The nomination of John Bush to be a federal appellate court judge underscores how swiftly Senate Republicans can help President Donald Trump reshape the nation’s courts in a conservative direction.
Bush, nominated for the U.S. Court of Appeals for the 6th Circuit, cleared a procedural hurdle in the Senate on Wednesday on a 51-48 vote. Democrats now have an opportunity to air their concerns on the floor ahead of a final confirmation vote later this week.
The Senate Judiciary Committee advanced Bush’s nomination less than a week ago on an 11-9 party-line vote. Democrats question his fitness to be fair and impartial, pointing to past statements and blog posts written under a pen name that put Bush on the defensive at his confirmation hearing.
Senate Majority Leader Mitch McConnell of Kentucky, who introduced his fellow Bluegrass State resident in June as someone with “a strong legal ability and a thoughtful demeanor,” put Bush on this week’s floor schedule when it appeared legislation to repeal and replace the 2010 health care law had stalled.
When asked Tuesday how to explain that legislative setback to voters, McConnell turned to the importance of the federal courts. “We have a new Supreme Court justice,” McConnell told reporters at a news conference, referencing the confirmation of Justice Neil Gorsuch in April.
The move didn’t go unnoticed by opponents of Bush’s nomination, such as abortion rights group NARAL Pro-Choice America. Bush, a lawyer at the Bingham Greenebaum Doll law firm, confirmed in a Senate questionnaire that he wrote more than 400 entries under the pseudonym “G. Morris” on a conservative blog, “Elephants in the Bluegrass.”
“While their healthcare bill withers on the vine, Senator McConnell is hoping the Senate will confirm a shady anonymous Kentucky blogger who lacks the temperament and judgment required to serve a lifetime judicial appointment,” NARAL spokeswoman Kaylie Hanson Long said in a written statement. “John Bush’s extensive anonymous blogging has made it clear that he was handpicked by the Trump administration to carry out the administration’s anti-choice, anti-LGBTQ, anti-progressive worldview from the bench.”
There are currently 136 federal judicial vacancies out of 890 authorized judgeships, according to the Administrative Office of the U.S. Courts. There are currently 24 Trump judicial picks pending, the office states.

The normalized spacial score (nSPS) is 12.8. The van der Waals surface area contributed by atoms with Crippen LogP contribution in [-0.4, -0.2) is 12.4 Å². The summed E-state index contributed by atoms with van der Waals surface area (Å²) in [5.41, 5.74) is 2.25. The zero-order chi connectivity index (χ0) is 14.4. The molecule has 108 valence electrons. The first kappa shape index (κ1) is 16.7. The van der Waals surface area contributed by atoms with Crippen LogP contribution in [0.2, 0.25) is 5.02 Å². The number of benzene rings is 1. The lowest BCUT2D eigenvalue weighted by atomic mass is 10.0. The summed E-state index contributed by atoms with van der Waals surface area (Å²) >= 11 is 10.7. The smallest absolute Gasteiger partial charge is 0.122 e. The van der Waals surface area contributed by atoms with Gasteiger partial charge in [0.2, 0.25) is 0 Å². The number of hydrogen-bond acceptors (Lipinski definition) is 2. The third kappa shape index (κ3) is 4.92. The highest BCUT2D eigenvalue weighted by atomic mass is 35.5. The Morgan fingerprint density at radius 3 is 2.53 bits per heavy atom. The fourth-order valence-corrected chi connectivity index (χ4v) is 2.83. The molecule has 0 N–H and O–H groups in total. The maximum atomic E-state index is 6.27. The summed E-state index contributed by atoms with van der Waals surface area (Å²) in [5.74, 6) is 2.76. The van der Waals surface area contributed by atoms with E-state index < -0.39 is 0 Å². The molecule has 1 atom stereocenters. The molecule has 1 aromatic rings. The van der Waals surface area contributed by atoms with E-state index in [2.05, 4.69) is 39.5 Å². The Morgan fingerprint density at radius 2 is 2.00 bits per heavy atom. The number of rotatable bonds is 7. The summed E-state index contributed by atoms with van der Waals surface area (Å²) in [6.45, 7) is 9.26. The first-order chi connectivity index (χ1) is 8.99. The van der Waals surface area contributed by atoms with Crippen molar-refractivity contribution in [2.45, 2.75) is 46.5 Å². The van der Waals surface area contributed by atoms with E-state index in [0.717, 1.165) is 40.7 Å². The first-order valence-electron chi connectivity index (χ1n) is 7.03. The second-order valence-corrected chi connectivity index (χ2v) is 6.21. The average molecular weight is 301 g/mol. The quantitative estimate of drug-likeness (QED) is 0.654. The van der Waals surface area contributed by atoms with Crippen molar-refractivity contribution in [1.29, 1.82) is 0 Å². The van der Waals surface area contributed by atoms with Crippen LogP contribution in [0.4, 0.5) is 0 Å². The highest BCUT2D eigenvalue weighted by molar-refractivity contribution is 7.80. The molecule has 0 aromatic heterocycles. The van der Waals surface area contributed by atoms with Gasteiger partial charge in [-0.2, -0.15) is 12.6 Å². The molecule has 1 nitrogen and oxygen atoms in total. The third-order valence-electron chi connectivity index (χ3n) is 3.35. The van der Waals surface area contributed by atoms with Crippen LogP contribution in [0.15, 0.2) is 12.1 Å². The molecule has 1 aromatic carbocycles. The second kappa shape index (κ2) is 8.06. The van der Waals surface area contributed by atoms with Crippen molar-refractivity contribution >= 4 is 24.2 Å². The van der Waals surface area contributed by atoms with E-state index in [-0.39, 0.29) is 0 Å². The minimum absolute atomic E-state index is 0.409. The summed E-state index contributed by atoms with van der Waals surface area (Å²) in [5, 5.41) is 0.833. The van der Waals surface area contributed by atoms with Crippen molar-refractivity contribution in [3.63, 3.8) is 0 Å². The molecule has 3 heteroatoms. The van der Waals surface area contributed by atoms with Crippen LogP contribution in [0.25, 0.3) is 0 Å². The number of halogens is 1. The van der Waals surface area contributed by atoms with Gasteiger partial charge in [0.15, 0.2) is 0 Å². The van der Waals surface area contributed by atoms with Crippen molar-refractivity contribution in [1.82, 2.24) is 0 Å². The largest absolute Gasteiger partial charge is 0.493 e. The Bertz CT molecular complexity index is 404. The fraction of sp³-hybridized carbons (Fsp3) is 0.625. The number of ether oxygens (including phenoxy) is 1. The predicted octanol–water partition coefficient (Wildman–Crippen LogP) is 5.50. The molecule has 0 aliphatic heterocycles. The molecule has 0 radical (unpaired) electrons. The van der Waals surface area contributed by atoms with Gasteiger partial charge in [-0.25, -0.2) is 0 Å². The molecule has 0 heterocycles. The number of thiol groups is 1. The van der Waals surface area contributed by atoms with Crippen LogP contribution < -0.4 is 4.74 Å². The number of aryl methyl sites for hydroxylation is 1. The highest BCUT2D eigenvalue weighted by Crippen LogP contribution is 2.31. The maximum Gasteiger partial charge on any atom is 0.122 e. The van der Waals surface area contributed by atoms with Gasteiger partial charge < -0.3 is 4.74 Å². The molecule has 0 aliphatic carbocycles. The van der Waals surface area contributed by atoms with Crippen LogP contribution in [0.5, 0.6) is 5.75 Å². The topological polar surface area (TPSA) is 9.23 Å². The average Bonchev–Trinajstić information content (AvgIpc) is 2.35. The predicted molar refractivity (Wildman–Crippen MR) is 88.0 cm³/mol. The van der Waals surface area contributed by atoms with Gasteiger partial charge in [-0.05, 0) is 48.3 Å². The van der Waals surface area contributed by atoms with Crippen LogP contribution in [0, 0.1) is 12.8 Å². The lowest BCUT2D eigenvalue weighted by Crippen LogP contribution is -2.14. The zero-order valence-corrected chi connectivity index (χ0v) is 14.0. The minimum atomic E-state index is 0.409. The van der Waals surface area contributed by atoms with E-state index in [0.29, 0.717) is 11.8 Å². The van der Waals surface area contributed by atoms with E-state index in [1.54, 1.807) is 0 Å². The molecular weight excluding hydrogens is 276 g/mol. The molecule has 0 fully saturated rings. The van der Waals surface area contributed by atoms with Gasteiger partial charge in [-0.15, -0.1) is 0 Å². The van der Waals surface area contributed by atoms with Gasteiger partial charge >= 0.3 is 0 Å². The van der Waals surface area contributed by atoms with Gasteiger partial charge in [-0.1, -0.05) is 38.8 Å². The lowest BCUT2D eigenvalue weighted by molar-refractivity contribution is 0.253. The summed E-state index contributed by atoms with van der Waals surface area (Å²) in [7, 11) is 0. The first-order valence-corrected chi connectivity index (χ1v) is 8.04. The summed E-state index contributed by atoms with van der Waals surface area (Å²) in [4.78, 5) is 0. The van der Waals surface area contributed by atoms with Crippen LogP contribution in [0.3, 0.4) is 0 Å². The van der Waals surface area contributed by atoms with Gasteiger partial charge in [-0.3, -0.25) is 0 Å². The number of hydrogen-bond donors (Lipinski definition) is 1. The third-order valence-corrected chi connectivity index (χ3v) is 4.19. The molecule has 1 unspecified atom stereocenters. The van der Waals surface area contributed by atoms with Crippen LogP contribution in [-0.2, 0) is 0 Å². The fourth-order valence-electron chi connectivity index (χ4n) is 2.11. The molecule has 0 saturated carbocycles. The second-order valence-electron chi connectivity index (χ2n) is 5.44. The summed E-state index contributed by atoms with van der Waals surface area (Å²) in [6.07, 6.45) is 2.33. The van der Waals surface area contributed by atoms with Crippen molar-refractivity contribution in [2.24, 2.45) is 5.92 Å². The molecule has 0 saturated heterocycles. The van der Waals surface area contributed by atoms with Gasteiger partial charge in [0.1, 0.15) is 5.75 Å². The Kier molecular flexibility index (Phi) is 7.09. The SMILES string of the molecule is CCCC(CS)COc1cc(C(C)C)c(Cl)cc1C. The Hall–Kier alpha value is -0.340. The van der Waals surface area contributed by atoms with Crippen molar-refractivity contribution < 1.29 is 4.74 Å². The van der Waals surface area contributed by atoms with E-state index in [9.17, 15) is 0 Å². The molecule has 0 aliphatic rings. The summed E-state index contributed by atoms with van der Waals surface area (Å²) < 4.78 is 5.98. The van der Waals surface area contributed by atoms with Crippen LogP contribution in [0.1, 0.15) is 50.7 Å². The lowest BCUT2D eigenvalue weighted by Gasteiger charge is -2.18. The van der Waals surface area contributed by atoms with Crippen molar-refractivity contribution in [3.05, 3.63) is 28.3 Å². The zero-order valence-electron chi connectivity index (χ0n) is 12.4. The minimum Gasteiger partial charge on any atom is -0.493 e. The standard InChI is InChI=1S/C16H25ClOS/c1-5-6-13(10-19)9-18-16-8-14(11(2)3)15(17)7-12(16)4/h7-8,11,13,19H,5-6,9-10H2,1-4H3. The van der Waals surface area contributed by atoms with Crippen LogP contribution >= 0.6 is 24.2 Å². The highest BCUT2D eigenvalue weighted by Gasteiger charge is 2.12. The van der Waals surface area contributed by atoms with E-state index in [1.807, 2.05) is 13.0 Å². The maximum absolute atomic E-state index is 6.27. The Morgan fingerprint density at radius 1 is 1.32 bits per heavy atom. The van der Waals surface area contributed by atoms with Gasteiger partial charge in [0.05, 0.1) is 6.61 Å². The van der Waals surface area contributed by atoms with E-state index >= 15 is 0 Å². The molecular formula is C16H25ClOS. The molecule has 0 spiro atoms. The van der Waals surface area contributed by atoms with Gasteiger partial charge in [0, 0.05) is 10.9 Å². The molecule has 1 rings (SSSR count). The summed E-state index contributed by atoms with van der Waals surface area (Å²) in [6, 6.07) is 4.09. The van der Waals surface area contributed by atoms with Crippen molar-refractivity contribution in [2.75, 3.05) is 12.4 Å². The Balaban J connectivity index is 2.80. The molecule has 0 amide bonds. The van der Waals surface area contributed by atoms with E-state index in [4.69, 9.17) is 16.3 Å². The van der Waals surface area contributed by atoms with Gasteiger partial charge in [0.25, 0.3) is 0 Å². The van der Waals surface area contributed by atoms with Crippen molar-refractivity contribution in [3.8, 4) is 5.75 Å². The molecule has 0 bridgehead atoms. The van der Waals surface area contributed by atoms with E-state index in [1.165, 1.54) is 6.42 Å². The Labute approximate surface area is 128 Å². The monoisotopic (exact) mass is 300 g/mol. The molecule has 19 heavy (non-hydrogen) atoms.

If confirmed, Bush would be Trump’s second appeals court appointee. Bush appears to have enough support from Republicans to win confirmation to the 6th Circuit, which hears appeals from federal courts in Michigan, Ohio, Kentucky and Tennessee.
There’s little Democrats can do to keep Bush from the bench except make Republicans go through the procedural hoops to get him there.
Liberal advocacy groups such as Lambda Legal and the Alliance For Justice have urged the Senate to reject Bush for the views expressed in his past blog posts. At his confirmation hearing, Bush apologized for using a Hunter S. Thompson quote that includes a gay slur in a speech about the history of Louisville, Kentucky.
And Democrats peppered him with questions about his views on abortion. He wrote a blog post that called Roe v. Wade, the landmark Supreme Court decision that legalized abortion, a “tragedy” and went on to compare it to another high court ruling on slavery.
Sen. Dianne Feinstein of California, the top Democrat on the Judiciary Committee, cited those posts from Bush, as well as those from another nominee under scrutiny at the June confirmation hearing, as reasons she couldn’t support them.
“If I were a litigant before them, I would not have the confidence that these individuals had the temperament or impartiality to serve as a federal judge,” Feinstein said.
Judiciary Chairman Charles E. Grassley of Iowa has argued that Democrats didn’t have the same concerns over blog postings in 2013 when President Barack Obama’s judicial nominee, Stephen R. Bough, criticized President George W. Bush and several senators online.
Bush told senators last month he could be impartial and that his previously expressed “personal views on constitutional interpretation will be irrelevant” if appointed.
The nomination already changed his life, he said, in that he had to remove bumper stickers referencing Kentucky’s two senators from his truck: “McConnell 2014” and “Rand.”